Sauerkraut is one of the most identifiable fermented foods in the western world, yet it has only attained stardom in German cuisine. The method for making kraut was acquired from East Asia by the Romans — knowledge that was subsequently lost to Europe for centuries. It was reintroduced to the west by invading Tartar hordes bringing it from China, eventually making its way to Austria, where it was given its literal name “sour plant”.
This version uses kohlrabi in place of the ubiquitous cabbage. It results in a similar product, with a slightly sweeter taste. Kohlrabi kraut, like sauerkraut, can be made in small or large batches — just follow the ratio of two per cent salt to the total weight of the vegetables. Use a bit less salt in the winter when the cooler temperatures slow the fermentation and a bit more salt in the summer when warmer temperatures tend to speed things up.
3 large kohlrabi, peeled
1-2 apples (optional), peeled and cored
sea salt or kosher salt
Before beginning, ensure you have a large food-safe container (ceramic or glass) for the kraut, allowing headroom for the swelling of the mixture during fermentation. Weigh the kohlrabi (and the apple, if using,) and then weigh out two per cent of the kohlrabi’s weight in salt.
Using a mandolin or a sharp knife, julienne the kohlrabi and the apple and place into a clean large bowl. With clean hands, massage the salt into the julienned pieces. Let the mixture rest for a few minutes for juices to develop, then mix again. Transfer the young kraut to the foodsafe container or fermentation crock, and pack tightly, so the shreds are completely covered. Do not worry if the kraut is not completely covered at first — the salt will continue to draw water from the kohlrabi, creating more brine. It may also be necessary to weigh the kraut down in order to keep it submerged. If after a day, the kraut is still not completely covered, whip up a two per cent salt brine (1gram of salt to 50 millilitres of water) and pour over to cover. Cover the container and place in a cool environment (under 18C is preferable), checking the container every few days for mould or scum. Skim off scum, if necessary. The rate at which the kraut ferments depends on the ambient temperature: higher temperatures increase the rate, hastening the production of lactic acid, souring the kraut more quickly. Taste often, until a desirable flavour is achieved. Transfer the kraut to the fridge or to cold storage. It will continue to ferment slowly and develop flavour.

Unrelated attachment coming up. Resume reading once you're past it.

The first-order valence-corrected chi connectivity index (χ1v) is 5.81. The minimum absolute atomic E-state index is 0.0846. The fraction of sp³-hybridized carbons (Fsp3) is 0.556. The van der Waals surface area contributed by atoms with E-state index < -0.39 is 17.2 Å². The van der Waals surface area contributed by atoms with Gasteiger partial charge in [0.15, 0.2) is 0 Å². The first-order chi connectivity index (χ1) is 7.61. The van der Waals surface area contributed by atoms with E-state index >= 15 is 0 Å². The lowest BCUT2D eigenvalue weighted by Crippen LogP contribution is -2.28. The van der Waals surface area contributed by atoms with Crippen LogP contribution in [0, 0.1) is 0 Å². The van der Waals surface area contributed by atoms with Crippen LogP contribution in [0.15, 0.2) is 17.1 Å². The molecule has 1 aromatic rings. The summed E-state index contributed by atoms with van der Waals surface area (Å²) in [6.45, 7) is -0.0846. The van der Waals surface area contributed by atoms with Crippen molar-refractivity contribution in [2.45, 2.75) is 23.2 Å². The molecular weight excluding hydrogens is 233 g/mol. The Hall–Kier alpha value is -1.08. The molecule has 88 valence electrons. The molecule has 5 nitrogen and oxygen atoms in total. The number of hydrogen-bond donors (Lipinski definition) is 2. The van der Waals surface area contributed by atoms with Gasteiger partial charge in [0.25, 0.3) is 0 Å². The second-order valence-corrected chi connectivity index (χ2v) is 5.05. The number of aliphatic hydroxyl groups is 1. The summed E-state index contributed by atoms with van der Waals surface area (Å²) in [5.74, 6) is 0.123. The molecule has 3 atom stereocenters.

Typically mustard seeds are soaked in vinegar, wine or beer, to produce the spicy condiment. By using mature sauerkraut brine as a replacement, this live mustard incorporates lactic acid bacteria, providing additional health benefits as well as extending its shelf life.
1 cup yellow mustard seeds or a mix of yellow and brown (brown adds more heat)
1 1/3 to 1½ cups mature sauerkraut brine (or any lactofermented vegetable brine)
3 tablespoons raw honey, or maple syrup
sea salt or kosher salt, to taste
Combine all the ingredients, except the salt, in a large glass jar (12 ounces or larger) and stir to combine. Loosely cover the jar with a lid or cheesecloth, and leave to ferment at room temperature for 2 to 3 days. Check the flavour of the mustard. The tanginess will vary depending on the initial lactic acid content of the brine and the temperature of the jar’s location. Ferment longer for more acidity, checking periodically, until satisfied. Pulse with a hand-blender or food processor to achieve a desirably textured finished product and season with salt to taste. Store the mustard in the refridgerator. The mustard will last for months and the heat will mellow over time.